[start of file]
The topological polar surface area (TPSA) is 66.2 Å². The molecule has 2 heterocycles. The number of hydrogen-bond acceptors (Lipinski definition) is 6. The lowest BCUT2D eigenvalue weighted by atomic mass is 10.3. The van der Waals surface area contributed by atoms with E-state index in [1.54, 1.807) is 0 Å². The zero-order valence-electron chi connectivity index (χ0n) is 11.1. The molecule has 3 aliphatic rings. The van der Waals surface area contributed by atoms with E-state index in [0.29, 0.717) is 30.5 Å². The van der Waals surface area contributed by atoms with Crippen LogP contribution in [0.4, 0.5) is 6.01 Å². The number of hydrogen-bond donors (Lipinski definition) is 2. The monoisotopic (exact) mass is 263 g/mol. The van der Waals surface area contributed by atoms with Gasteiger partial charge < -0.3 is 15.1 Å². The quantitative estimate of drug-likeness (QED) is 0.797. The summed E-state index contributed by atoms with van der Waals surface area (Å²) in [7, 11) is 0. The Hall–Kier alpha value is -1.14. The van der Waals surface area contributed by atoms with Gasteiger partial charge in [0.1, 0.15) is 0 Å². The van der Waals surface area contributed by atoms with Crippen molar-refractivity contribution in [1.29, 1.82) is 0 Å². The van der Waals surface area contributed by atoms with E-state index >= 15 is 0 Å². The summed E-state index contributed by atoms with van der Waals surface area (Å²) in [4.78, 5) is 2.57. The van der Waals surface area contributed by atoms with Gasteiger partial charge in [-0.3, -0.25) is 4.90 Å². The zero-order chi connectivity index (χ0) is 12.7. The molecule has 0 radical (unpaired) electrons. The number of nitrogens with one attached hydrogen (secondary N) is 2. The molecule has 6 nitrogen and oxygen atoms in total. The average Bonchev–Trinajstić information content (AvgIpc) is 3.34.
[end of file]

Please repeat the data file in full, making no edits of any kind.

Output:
The topological polar surface area (TPSA) is 66.2 Å². The molecule has 2 heterocycles. The number of hydrogen-bond acceptors (Lipinski definition) is 6. The lowest BCUT2D eigenvalue weighted by atomic mass is 10.3. The van der Waals surface area contributed by atoms with E-state index in [1.54, 1.807) is 0 Å². The zero-order valence-electron chi connectivity index (χ0n) is 11.1. The molecule has 3 aliphatic rings. The van der Waals surface area contributed by atoms with E-state index in [0.29, 0.717) is 30.5 Å². The van der Waals surface area contributed by atoms with Crippen LogP contribution in [0.4, 0.5) is 6.01 Å². The number of hydrogen-bond donors (Lipinski definition) is 2. The monoisotopic (exact) mass is 263 g/mol. The van der Waals surface area contributed by atoms with Gasteiger partial charge < -0.3 is 15.1 Å². The quantitative estimate of drug-likeness (QED) is 0.797. The summed E-state index contributed by atoms with van der Waals surface area (Å²) in [7, 11) is 0. The Hall–Kier alpha value is -1.14. The van der Waals surface area contributed by atoms with Gasteiger partial charge in [0.1, 0.15) is 0 Å². The van der Waals surface area contributed by atoms with Crippen molar-refractivity contribution in [1.29, 1.82) is 0 Å². The van der Waals surface area contributed by atoms with E-state index >= 15 is 0 Å². The summed E-state index contributed by atoms with van der Waals surface area (Å²) in [4.78, 5) is 2.57. The van der Waals surface area contributed by atoms with Gasteiger partial charge in [-0.3, -0.25) is 4.90 Å². The zero-order chi connectivity index (χ0) is 12.7. The molecule has 0 radical (unpaired) electrons. The number of nitrogens with one attached hydrogen (secondary N) is 2. The molecule has 6 nitrogen and oxygen atoms in total. The average Bonchev–Trinajstić information content (AvgIpc) is 3.34.